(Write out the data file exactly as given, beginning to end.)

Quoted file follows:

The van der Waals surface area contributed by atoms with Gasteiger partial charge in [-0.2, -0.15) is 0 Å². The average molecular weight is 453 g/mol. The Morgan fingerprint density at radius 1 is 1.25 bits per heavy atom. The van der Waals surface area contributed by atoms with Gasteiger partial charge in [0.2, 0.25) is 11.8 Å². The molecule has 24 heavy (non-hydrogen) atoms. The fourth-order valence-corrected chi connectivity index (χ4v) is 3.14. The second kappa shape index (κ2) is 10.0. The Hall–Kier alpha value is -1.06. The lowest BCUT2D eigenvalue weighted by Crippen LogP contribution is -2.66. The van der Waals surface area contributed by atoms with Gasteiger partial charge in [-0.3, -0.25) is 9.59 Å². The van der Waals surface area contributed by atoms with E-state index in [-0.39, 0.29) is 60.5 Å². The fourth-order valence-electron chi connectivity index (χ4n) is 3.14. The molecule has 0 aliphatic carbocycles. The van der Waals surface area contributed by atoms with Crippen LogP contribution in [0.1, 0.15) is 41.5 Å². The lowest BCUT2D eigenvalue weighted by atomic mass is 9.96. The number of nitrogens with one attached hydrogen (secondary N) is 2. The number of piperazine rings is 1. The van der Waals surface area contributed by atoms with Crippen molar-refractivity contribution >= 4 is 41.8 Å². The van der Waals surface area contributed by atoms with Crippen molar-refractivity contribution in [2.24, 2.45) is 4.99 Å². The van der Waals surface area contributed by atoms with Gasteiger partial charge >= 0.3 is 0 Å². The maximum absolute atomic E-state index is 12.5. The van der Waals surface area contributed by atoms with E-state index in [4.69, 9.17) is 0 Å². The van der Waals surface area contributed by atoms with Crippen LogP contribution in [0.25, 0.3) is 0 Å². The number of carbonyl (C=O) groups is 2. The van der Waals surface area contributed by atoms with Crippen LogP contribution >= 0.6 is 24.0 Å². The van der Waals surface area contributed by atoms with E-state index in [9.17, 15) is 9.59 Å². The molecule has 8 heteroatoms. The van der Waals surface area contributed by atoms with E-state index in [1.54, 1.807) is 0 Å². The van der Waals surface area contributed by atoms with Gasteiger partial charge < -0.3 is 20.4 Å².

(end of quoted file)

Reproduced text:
The van der Waals surface area contributed by atoms with Gasteiger partial charge in [-0.2, -0.15) is 0 Å². The average molecular weight is 453 g/mol. The Morgan fingerprint density at radius 1 is 1.25 bits per heavy atom. The van der Waals surface area contributed by atoms with Gasteiger partial charge in [0.2, 0.25) is 11.8 Å². The molecule has 24 heavy (non-hydrogen) atoms. The fourth-order valence-corrected chi connectivity index (χ4v) is 3.14. The second kappa shape index (κ2) is 10.0. The Hall–Kier alpha value is -1.06. The lowest BCUT2D eigenvalue weighted by Crippen LogP contribution is -2.66. The van der Waals surface area contributed by atoms with Gasteiger partial charge in [-0.3, -0.25) is 9.59 Å². The van der Waals surface area contributed by atoms with E-state index in [-0.39, 0.29) is 60.5 Å². The fourth-order valence-electron chi connectivity index (χ4n) is 3.14. The molecule has 0 aliphatic carbocycles. The van der Waals surface area contributed by atoms with Crippen LogP contribution in [0.1, 0.15) is 41.5 Å². The lowest BCUT2D eigenvalue weighted by atomic mass is 9.96. The number of nitrogens with one attached hydrogen (secondary N) is 2. The number of piperazine rings is 1. The van der Waals surface area contributed by atoms with Crippen molar-refractivity contribution >= 4 is 41.8 Å². The van der Waals surface area contributed by atoms with Crippen molar-refractivity contribution in [2.24, 2.45) is 4.99 Å². The van der Waals surface area contributed by atoms with Gasteiger partial charge >= 0.3 is 0 Å². The maximum absolute atomic E-state index is 12.5. The van der Waals surface area contributed by atoms with E-state index in [4.69, 9.17) is 0 Å². The van der Waals surface area contributed by atoms with Crippen LogP contribution in [0.25, 0.3) is 0 Å². The number of carbonyl (C=O) groups is 2. The van der Waals surface area contributed by atoms with Crippen LogP contribution >= 0.6 is 24.0 Å². The van der Waals surface area contributed by atoms with E-state index in [9.17, 15) is 9.59 Å². The molecule has 8 heteroatoms. The van der Waals surface area contributed by atoms with E-state index in [1.54, 1.807) is 0 Å². The van der Waals surface area contributed by atoms with Gasteiger partial charge < -0.3 is 20.4 Å².